Piaget's Theory of Cognitive Development
This paper details the primary goal and resulting impact of applying Jean Piaget's cognitive development theory in educational math books geared towards young children.
# 74593 | 1,674 words | 9 sources | MLA | 2006 |
Published on Oct 17, 2006 in Psychology (Child and Adolescent) , Psychology (Piaget) , Education (General)
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This paper defines and details Piaget's theory of cognitive development which became popular in the 1960s. This paper delves into the principles of Piaget's theory pertaining to the human mind and how it processes and retains information in the early stages of life. The writer of this paper analyzes the manner in which Piaget's cognitive development philosophy can be seen in practice in math books geared towards young children. Using Piaget's theory as a guide writers of math books build upon the assumption that children grasp the most basic of concepts thereby giving them the tools necessary to discover and understand the basics of mathematics. This paper details the manner in which this particular theory has already been put into practice and its resulting impact. One of the examples discussed in this paper include the "Monster Math Picnic" by Grace Maccarone which focuses on adding and subtracting by way of rhyming which encourages young children to think about math in a fun yet educational way.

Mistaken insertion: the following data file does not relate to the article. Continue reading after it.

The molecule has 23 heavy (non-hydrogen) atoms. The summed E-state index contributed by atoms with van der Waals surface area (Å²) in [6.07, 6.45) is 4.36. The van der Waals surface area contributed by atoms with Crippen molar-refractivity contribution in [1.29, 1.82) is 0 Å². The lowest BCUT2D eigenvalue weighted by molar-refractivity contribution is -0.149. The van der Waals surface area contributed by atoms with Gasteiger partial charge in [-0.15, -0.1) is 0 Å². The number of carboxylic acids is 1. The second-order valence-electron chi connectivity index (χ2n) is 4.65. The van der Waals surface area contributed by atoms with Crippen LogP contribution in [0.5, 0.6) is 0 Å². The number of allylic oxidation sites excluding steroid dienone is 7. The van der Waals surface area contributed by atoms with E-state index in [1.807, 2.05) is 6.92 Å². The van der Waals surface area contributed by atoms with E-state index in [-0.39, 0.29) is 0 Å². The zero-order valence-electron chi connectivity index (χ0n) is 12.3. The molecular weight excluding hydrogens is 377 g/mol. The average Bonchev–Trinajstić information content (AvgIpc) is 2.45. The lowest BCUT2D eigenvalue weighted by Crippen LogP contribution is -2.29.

From the Paper:"Having an understanding of the stages of learning, according to Piaget helps one to determine the best way to convey information, such as mathematical concepts at certain stages. Rote learning, for example, is one such way very young children retain what they learn. Rather than promoting understanding through illustrating the idea, the author uses "sufficient repetition." Yet while rote learning can be effective in learning to count, it seems to lose its effectiveness when the child more complicated tasks such as addition and subtraction. A book that makes effective use of rote learning is 123 Count with Me! a counting book published by the makers of Sesame Street. In the story, the character of Cookie monster counts to ten by eating cookies. First he puts one cookie in his mouth. And then after he eats it, he then puts two cookies in his mouth."
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